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Experimental Investigation of Root Tensile Strength for Slope Stabilization

  • P. P. CapilleriEmail author
  • M. Cuomo
  • E. Motta
  • M. Todaro
Original Paper
  • 14 Downloads

Abstract

Bioengineering approaches provide cost-effective ways to protect slopes against surface erosion and shallow mass movements. Indeed, vegetation is an excellent way to control slope erosion and instability of slopes. Plants play an active role both on the surface, protecting and holding soil particles, and at deeper layers, reducing pore pressure and increasing soil shear strength. The use of vegetation is particularly appropriate where soil conservation measures are needed. In the paper, a series of laboratory tests are described, together with the equipment used, to better understand plant root effects on soil shear strength and slope stability. Two species of Mediterranean plants, such as Asparagus acutifolius and Spartium junceum, were tested in the laboratory. More than 170 tensile tests have been performed on dry and saturated samples. In order to evaluate the effect of soil moisture, most several roots were also tested at different saturation ratios. Laboratory tests also included direct shear tests on root-reinforced and unreinforced samples. Comparison between reinforced and non-reinforced samples confirms the contribution of roots to improve the soil strength.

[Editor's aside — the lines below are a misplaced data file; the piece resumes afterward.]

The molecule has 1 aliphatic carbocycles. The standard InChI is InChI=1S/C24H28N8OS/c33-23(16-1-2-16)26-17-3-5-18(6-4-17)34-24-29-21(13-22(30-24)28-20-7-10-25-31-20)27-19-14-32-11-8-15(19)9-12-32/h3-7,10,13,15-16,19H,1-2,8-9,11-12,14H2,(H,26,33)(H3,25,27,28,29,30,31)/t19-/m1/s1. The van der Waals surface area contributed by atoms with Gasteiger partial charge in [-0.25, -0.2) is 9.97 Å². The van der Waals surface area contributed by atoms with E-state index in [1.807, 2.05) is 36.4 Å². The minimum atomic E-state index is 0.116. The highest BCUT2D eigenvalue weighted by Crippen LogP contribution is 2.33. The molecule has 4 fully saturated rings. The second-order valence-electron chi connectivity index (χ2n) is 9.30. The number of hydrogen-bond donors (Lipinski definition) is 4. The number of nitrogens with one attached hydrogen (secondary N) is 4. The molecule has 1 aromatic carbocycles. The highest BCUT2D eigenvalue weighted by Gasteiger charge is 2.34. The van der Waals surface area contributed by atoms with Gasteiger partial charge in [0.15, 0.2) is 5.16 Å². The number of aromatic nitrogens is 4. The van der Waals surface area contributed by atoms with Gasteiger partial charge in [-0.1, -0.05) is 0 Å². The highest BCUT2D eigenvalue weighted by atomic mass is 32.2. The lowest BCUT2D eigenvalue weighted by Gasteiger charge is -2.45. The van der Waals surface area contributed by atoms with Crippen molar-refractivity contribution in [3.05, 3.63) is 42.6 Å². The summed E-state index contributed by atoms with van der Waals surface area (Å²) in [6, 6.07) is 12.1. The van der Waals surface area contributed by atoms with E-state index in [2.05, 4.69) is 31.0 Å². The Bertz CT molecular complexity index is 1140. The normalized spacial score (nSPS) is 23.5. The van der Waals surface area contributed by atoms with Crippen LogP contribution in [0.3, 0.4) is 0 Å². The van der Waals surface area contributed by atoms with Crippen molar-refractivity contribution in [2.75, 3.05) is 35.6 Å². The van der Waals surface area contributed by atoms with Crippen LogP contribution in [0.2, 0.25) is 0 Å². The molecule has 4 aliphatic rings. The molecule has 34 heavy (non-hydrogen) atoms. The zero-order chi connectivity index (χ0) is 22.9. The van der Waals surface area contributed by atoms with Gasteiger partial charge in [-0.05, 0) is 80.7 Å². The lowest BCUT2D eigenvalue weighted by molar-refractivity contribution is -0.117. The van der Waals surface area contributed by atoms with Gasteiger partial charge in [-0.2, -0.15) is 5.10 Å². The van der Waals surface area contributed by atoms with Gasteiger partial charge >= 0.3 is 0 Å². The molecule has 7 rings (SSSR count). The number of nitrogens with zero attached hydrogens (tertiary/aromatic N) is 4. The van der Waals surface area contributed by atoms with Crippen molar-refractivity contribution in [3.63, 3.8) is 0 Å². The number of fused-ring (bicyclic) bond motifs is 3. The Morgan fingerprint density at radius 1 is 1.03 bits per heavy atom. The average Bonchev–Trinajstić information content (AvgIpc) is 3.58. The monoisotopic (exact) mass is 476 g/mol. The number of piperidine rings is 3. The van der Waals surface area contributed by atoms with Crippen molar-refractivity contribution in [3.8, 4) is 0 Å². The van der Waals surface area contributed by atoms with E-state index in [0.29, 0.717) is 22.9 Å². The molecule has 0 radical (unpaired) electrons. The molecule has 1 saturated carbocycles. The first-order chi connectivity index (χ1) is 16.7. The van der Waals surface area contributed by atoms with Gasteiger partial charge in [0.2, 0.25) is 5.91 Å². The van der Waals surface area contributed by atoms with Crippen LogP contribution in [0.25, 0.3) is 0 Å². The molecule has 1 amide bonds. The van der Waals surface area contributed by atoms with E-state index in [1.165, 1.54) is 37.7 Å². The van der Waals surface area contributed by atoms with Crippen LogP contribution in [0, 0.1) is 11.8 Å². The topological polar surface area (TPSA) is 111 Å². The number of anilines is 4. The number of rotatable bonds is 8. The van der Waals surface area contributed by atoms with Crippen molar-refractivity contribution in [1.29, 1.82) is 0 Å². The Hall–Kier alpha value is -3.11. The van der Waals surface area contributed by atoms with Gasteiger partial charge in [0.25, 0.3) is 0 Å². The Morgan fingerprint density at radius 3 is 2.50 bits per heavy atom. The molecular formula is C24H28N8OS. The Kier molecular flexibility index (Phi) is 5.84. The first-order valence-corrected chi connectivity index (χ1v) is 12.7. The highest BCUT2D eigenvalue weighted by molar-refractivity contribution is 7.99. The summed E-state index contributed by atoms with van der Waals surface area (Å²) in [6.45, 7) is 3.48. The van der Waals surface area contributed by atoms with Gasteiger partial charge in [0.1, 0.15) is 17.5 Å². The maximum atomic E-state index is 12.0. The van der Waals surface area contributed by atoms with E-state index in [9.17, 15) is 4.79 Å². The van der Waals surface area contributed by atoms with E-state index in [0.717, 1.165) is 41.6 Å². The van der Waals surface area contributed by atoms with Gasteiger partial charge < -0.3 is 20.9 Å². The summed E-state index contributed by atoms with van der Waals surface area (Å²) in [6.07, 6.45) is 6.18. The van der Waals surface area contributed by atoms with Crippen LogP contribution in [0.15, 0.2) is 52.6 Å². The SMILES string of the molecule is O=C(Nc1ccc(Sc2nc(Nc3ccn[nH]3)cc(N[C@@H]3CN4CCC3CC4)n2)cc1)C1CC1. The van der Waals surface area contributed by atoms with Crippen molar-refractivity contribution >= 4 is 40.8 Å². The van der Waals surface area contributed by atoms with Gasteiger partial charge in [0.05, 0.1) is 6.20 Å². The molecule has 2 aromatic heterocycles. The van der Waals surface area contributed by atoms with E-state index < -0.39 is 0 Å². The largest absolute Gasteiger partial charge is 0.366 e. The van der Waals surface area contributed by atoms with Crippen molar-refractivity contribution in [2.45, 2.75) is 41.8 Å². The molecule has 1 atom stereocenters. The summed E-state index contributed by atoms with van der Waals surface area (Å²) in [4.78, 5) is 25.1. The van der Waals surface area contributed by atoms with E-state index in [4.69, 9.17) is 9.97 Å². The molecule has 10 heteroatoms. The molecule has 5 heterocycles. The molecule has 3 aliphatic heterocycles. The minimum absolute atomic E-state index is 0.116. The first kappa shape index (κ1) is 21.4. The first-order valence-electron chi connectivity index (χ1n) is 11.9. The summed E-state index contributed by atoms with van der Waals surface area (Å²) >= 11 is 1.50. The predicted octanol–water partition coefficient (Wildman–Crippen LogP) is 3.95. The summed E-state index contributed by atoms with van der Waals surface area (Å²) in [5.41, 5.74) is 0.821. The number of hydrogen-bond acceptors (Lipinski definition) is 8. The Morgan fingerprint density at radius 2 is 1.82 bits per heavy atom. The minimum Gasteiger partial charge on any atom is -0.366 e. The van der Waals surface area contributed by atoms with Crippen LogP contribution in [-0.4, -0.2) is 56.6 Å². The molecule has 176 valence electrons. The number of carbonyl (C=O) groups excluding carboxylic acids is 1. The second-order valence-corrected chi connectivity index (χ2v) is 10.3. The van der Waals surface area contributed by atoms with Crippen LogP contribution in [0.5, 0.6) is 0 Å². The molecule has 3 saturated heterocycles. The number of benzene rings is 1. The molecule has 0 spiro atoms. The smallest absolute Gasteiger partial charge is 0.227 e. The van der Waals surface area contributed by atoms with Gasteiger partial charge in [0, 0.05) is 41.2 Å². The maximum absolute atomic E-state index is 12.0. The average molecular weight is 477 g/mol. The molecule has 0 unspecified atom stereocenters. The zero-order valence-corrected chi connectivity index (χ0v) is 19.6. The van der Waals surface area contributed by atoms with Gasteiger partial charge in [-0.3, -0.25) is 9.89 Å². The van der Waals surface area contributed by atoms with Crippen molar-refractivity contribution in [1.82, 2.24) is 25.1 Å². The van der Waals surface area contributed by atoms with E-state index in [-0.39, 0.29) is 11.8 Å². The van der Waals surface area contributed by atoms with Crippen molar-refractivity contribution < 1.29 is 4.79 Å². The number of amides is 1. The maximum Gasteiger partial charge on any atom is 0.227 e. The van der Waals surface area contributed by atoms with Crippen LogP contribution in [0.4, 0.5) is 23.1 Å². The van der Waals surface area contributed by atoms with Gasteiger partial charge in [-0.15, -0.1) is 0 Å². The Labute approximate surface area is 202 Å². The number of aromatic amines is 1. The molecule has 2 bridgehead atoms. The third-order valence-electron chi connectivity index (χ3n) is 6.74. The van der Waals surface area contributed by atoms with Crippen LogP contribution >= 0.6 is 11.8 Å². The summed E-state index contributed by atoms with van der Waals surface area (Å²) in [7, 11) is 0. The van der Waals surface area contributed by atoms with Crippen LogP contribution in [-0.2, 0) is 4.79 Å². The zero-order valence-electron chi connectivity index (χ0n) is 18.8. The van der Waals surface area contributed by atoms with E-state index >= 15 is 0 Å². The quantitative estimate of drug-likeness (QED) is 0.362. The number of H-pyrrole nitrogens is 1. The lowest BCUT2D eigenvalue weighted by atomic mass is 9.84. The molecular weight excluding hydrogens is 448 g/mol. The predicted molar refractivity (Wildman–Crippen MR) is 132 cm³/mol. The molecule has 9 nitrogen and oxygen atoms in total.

Keywords

Soil stabilization Strength and testing of materials Slope erosion control 

List of Symbols

α

Angle between the root and the normal to the sliding surface

AR

Roots area

A

Considered area for stability analysis

Ai

Root area in the class i

β

Angle of the sliding surface to the horizontal

c

Cohesion

Db

Root diameter into the stable soil

ΔτL

Increment in strength due to the root

ϕ

Friction angle

Fs

Safety factor with root contribution

Fs0

Safety factor without root contribution

γ

Soil unit weight

Hw

Height of the water table

H

Height of the sliding slope

kh

Horizontal seismic coefficient

kv

Vertical seismic coefficient

Lb

Average length of the root apparatus into the stable zone

m

Number of classes of roots having a same diameter

n

Number of roots with a same diameter

pm

Value of distributed load

σR

Tensile strength of the root

σR i

Average root tensile strength in the class i

τL*

Strength increment due to roots

τL

Soil shear strength

τlb

Average value of the ultimate shear stress at the interface along the root into the stable zone

Notes

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Copyright information

© Indian Geotechnical Society 2019

Authors and Affiliations

  1. 1.Department of Civil and Industrial EngineeringUniversity of PisaPisaItaly
  2. 2.Department of Civil Engineering and ArchitectureUniversity of CataniaCataniaItaly

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